Chiron (hypothetical moon)

Summary

Chiron (Greek: Χείρων) is the name given to a supposed moon of Saturn sighted by Hermann Goldschmidt in 1861. It has since been determined that no such moon exists.

Hermann Goldschmidt announced the discovery of the ninth moon of Saturn in April 1861, which, he said, orbited between Titan and Hyperion. Goldschmidt's discovery was never confirmed, and Chiron was never seen again.

In 1898, William Henry Pickering discovered Phoebe,[1] which is now considered the ninth moon of Saturn.[2] Strangely, in 1905, Pickering believed that he had discovered another moon of Saturn, which, he reported, orbited the planet between Titan and Hyperion. He called this new moon Themis. Themis, like Chiron, was never sighted again.

An object, now classified as a centaur, which was discovered in 1977, is named 2060 Chiron.[3][4]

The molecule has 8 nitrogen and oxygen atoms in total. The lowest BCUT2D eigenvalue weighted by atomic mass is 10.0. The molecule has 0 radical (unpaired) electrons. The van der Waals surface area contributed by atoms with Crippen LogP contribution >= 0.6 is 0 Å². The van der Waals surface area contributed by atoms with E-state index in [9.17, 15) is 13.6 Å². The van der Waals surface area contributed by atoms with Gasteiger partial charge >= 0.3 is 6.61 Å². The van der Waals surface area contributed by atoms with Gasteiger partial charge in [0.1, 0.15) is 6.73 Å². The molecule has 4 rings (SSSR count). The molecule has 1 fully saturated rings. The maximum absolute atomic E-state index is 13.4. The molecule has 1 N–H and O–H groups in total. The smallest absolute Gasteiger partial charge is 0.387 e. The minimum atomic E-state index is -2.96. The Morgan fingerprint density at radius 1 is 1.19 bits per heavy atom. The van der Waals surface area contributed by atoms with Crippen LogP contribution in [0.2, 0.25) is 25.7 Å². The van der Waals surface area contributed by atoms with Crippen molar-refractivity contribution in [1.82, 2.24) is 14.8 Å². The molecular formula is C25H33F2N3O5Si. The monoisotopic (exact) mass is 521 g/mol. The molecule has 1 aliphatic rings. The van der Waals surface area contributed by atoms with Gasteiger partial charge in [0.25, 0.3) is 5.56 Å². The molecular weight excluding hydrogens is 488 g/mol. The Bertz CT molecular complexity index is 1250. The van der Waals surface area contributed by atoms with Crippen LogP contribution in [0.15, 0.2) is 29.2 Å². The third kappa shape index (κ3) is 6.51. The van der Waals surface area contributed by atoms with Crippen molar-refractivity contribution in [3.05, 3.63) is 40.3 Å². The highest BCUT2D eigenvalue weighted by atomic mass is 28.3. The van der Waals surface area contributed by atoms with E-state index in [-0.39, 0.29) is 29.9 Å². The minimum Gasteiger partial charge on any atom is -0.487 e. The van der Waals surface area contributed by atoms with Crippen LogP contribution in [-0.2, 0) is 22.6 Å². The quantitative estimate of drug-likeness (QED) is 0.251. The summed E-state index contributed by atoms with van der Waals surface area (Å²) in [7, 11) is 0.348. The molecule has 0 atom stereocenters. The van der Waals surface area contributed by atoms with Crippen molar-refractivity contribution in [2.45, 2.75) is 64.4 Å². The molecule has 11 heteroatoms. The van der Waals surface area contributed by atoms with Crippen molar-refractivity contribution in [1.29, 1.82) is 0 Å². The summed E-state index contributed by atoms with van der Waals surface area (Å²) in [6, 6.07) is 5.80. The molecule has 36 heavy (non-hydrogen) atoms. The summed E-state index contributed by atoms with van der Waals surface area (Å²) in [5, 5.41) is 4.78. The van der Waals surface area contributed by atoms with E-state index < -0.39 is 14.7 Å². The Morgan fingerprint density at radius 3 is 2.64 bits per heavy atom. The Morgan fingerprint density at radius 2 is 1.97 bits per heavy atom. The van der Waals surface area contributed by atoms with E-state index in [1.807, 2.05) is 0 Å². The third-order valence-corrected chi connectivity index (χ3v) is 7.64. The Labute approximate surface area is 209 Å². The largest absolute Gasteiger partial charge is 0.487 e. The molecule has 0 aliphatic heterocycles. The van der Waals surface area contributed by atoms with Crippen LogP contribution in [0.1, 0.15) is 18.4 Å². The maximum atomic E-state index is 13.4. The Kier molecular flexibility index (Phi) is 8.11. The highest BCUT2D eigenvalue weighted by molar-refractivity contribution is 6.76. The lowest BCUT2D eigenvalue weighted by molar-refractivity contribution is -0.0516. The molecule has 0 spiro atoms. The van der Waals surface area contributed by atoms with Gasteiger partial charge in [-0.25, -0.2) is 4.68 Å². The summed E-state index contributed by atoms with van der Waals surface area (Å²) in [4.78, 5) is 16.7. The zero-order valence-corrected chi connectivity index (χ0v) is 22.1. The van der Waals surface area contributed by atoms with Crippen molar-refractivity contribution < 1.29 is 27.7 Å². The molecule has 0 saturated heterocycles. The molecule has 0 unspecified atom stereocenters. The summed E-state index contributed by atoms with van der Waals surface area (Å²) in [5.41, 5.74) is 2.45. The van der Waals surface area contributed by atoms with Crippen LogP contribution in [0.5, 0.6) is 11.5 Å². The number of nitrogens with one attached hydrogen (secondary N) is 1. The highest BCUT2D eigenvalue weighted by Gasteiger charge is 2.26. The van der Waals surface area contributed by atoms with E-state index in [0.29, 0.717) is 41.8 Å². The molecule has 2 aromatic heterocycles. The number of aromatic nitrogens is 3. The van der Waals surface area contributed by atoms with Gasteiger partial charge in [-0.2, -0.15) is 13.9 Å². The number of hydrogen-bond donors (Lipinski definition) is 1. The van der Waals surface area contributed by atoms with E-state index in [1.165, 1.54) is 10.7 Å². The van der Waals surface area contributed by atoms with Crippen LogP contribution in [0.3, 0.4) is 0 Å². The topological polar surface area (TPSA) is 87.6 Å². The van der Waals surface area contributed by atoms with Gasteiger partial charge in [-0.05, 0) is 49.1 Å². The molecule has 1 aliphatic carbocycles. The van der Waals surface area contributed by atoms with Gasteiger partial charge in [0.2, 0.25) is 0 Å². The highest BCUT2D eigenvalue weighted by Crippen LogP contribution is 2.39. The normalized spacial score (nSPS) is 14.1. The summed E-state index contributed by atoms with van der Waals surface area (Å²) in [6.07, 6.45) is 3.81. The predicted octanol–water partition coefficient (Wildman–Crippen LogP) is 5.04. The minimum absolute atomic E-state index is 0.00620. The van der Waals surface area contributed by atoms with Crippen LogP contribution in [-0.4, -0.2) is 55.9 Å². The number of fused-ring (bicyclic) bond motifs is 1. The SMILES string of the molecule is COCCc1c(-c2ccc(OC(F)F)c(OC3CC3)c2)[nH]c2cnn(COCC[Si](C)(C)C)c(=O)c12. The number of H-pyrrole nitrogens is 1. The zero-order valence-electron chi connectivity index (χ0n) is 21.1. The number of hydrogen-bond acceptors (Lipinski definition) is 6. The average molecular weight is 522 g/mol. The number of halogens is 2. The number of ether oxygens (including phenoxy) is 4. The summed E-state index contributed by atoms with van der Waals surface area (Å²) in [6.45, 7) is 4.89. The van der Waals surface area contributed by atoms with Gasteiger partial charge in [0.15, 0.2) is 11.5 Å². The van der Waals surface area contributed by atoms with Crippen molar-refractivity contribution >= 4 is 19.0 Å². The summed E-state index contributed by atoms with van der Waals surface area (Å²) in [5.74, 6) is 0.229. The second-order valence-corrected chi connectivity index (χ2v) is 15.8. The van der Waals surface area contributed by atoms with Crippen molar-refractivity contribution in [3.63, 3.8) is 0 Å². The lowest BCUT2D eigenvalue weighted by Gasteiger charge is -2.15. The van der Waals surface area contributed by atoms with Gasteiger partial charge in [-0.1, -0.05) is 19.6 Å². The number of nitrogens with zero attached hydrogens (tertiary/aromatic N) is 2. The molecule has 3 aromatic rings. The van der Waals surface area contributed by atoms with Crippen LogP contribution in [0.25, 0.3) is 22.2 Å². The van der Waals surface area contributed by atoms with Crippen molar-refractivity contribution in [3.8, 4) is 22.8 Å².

See also

References

  1. ^ "What Happened on March 18, 1899". OnThisDay.com. Retrieved 2021-04-16.
  2. ^ "Saturn - Moons". Encyclopedia Britannica. Retrieved 2021-04-16.
  3. ^ Kowal, Charles T.; Liller, William; Marsden, Brian G. (December 1978). "The discovery and orbit of /2060/ Chiron". In: Dynamics of the Solar System; Proceedings of the Symposium, Tokyo, Japan, May 23–26, 1978. 81: 245–250. Bibcode:1979IAUS...81..245K.
  4. ^ "Chiron Fact Sheet". NASA Goddard Space Flight Center. 20 August 2014.

External links

  • Saturn's Ninth and Tenth Moons